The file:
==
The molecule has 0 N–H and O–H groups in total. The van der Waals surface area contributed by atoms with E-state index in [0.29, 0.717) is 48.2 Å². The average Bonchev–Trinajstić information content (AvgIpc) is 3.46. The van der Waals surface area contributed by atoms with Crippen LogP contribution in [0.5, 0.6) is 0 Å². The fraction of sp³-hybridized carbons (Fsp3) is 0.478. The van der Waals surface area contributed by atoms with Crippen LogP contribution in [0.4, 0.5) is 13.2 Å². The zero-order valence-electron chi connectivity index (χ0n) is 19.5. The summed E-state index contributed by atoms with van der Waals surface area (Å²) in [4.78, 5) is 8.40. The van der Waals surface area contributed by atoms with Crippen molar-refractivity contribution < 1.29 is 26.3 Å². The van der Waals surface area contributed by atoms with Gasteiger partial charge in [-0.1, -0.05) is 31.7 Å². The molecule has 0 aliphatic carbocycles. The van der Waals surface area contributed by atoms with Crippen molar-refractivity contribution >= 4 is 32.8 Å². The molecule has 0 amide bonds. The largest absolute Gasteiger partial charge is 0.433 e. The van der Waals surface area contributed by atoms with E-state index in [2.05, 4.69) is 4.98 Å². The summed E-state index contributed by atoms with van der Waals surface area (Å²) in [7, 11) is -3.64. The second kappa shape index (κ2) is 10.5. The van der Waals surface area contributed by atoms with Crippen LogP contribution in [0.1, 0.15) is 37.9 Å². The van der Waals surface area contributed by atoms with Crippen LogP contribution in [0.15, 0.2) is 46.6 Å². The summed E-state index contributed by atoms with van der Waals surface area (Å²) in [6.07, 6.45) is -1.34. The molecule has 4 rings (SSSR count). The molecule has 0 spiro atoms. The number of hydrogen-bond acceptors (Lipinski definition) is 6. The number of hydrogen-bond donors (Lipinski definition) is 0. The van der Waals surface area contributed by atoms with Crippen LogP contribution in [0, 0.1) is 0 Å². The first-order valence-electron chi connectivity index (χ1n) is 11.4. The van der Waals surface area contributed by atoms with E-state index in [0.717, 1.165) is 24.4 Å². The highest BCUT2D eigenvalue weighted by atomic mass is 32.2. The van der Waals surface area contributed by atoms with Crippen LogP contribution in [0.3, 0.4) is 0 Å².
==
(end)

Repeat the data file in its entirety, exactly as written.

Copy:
The molecule has 0 N–H and O–H groups in total. The van der Waals surface area contributed by atoms with E-state index in [0.29, 0.717) is 48.2 Å². The average Bonchev–Trinajstić information content (AvgIpc) is 3.46. The van der Waals surface area contributed by atoms with Crippen LogP contribution in [0.5, 0.6) is 0 Å². The fraction of sp³-hybridized carbons (Fsp3) is 0.478. The van der Waals surface area contributed by atoms with Crippen LogP contribution in [0.4, 0.5) is 13.2 Å². The zero-order valence-electron chi connectivity index (χ0n) is 19.5. The summed E-state index contributed by atoms with van der Waals surface area (Å²) in [4.78, 5) is 8.40. The van der Waals surface area contributed by atoms with Crippen molar-refractivity contribution < 1.29 is 26.3 Å². The van der Waals surface area contributed by atoms with Gasteiger partial charge in [-0.1, -0.05) is 31.7 Å². The molecule has 0 aliphatic carbocycles. The van der Waals surface area contributed by atoms with Crippen molar-refractivity contribution >= 4 is 32.8 Å². The molecule has 0 amide bonds. The largest absolute Gasteiger partial charge is 0.433 e. The van der Waals surface area contributed by atoms with E-state index in [2.05, 4.69) is 4.98 Å². The summed E-state index contributed by atoms with van der Waals surface area (Å²) in [7, 11) is -3.64. The second kappa shape index (κ2) is 10.5. The van der Waals surface area contributed by atoms with Crippen LogP contribution in [0.1, 0.15) is 37.9 Å². The van der Waals surface area contributed by atoms with Crippen LogP contribution in [0.15, 0.2) is 46.6 Å². The summed E-state index contributed by atoms with van der Waals surface area (Å²) in [6.07, 6.45) is -1.34. The molecule has 4 rings (SSSR count). The molecule has 0 spiro atoms. The number of hydrogen-bond acceptors (Lipinski definition) is 6. The number of hydrogen-bond donors (Lipinski definition) is 0. The van der Waals surface area contributed by atoms with Crippen LogP contribution in [0, 0.1) is 0 Å². The first-order valence-electron chi connectivity index (χ1n) is 11.4. The van der Waals surface area contributed by atoms with E-state index in [0.717, 1.165) is 24.4 Å². The highest BCUT2D eigenvalue weighted by atomic mass is 32.2. The van der Waals surface area contributed by atoms with Crippen LogP contribution in [0.3, 0.4) is 0 Å².